Materials

Memory Metal Gives This Penile Implant a Certain Spring

The otherwise relaxed implant straightens when warmed externally by microwave radiation.

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When urologist Brian Le was training to become a surgeon, he learned how to implant a penile pump. But he found the procedure overly complicated and figured any potential patients would too.

"The more you make it seem like a scary operation, the fewer men would want to sign up," Le told Seeker.

Not only that, penile implants, which haven't seen many improvements on design in the 40 years since their development, were also awkward to use and prone to mechanical failure.

Le, an assistant professor at the University of Wisconsin Madison, and his colleagues thought that an implant made from shape memory could offer a simpler solution. Their device, made from biocompatible material widely used in surgical procedures, could reduce the complexity of the surgery and make it less daunting for the patient.

The simplicity comes from the form as well as its function.

Its shape is roughly tubular but has a spine-and-rib design that keeps it stable as it flexes. Its function lies in the heat-activated material called nitinol, a nickel-titanium alloy known for its superelastic properties and ability to "remember" a shape.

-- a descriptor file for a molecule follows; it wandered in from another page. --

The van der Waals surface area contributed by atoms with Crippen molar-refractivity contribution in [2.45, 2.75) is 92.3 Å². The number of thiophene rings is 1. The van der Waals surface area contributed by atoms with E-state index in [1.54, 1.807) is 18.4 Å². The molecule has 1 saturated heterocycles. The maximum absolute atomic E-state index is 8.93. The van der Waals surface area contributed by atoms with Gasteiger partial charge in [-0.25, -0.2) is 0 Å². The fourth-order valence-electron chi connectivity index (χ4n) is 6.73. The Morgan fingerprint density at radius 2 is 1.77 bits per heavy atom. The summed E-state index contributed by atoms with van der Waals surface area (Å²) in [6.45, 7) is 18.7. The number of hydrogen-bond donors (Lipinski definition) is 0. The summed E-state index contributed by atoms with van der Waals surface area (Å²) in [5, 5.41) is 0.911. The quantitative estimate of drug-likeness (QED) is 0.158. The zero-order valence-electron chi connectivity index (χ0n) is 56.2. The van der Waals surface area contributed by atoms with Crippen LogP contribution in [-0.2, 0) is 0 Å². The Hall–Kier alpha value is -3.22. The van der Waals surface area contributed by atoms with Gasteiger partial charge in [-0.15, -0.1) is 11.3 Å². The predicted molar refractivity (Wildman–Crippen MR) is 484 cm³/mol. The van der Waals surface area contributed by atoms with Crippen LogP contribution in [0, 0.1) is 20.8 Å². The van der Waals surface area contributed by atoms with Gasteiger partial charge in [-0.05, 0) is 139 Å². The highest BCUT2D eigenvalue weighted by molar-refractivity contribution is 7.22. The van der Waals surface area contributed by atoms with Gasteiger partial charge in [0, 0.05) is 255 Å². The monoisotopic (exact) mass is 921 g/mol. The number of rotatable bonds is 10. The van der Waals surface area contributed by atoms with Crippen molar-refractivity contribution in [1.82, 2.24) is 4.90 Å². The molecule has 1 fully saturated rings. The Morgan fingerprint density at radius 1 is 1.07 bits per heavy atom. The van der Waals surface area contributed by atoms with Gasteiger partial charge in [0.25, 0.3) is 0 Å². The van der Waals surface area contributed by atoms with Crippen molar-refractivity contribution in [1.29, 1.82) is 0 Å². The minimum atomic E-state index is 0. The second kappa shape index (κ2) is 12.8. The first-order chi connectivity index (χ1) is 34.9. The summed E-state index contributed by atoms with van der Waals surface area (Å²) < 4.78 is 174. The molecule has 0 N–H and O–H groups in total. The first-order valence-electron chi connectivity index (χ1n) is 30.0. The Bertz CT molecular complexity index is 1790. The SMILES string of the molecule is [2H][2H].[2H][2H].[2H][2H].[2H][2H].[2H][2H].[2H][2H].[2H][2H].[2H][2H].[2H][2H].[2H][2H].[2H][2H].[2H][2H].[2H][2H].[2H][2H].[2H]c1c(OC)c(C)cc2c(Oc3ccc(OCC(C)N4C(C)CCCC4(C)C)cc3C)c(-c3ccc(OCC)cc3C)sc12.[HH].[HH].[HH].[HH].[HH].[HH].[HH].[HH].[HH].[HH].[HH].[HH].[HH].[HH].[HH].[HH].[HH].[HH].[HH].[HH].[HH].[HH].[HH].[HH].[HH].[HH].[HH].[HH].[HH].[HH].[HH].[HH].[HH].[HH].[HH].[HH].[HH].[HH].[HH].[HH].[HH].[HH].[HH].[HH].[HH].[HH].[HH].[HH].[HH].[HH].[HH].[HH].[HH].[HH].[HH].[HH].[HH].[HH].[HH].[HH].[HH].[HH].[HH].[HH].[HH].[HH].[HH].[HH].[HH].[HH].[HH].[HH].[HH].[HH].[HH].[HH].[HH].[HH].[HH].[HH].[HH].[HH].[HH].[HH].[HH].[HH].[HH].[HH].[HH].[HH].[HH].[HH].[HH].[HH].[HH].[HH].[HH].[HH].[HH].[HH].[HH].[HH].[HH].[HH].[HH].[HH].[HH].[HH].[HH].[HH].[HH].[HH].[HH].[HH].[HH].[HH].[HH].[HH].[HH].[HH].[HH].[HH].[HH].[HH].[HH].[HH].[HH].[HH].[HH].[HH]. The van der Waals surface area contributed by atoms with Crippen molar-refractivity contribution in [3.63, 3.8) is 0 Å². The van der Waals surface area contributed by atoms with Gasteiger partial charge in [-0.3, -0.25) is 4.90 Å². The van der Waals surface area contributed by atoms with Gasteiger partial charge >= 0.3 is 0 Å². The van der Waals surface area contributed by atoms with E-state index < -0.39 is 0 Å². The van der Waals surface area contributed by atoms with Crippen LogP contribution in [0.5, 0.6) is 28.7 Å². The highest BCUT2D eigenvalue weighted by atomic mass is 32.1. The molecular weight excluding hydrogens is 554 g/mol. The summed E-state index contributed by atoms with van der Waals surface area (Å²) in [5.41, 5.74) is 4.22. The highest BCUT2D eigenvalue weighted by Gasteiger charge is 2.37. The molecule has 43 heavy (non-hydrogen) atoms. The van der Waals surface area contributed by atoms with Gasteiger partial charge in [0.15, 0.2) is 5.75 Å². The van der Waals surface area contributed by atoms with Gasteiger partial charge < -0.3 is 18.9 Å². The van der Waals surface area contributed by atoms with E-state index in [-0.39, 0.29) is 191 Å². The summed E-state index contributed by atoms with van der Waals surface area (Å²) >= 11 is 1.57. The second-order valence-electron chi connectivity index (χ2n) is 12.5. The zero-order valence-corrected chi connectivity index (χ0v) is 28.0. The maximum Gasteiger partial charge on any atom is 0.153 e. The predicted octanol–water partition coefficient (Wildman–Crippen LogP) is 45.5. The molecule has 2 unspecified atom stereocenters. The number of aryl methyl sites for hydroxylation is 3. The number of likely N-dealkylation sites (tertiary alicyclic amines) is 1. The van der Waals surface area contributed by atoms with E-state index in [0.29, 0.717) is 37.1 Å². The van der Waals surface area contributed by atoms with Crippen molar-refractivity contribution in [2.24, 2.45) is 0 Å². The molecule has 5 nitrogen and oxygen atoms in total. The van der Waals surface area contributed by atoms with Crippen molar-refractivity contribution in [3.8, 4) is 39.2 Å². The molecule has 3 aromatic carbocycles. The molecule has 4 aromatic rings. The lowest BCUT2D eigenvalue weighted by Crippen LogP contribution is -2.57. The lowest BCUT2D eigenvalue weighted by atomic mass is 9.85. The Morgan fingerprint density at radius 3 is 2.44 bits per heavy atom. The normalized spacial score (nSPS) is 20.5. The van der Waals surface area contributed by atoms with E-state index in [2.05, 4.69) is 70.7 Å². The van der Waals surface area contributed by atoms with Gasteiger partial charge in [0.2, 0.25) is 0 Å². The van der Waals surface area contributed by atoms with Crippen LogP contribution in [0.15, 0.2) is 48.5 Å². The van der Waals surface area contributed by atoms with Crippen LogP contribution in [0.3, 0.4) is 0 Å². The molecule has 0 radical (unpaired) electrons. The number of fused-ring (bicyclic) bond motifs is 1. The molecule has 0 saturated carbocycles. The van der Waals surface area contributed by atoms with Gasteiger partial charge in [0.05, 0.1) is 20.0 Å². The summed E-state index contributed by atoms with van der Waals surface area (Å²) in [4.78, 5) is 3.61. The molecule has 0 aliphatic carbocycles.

In this case, Le and his colleagues programmed the nitinol device to straighten when it was heated up to just a few degrees over body temperature. At normal body temperatures, around 98.6 degrees Fahrenheit, the device relaxes.

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It could also be programmed to lengthen. "The sky's the limit in terms of the shape," he said.

To activate it, the man would use an external device that emits microwave radiation, waving it over his penis. Microwave radiation is preferred over a device that actually radiates heat, because microwaves won't burn or damage the skin.

Le and his team think that the device could help the 40 percent of men between the ages of 40 and 70 who have some form of erectile dysfunction. A third of the men in this group don't respond to drugs like Viagra.

"We're hoping that, with a better device, a better patient experience, and a simpler surgery, more urologists would perform this operation, and more patients would want to try the device," Le said in a press statement.

Le said the biggest hurdles with the device won't be about the design or how to surgically implant it, but with regulations and FDA approval. It will take several more years of testing before such a device is available on the market.

The researchers published the results of their latest experiments on the shape-memory device in the journal Urology.

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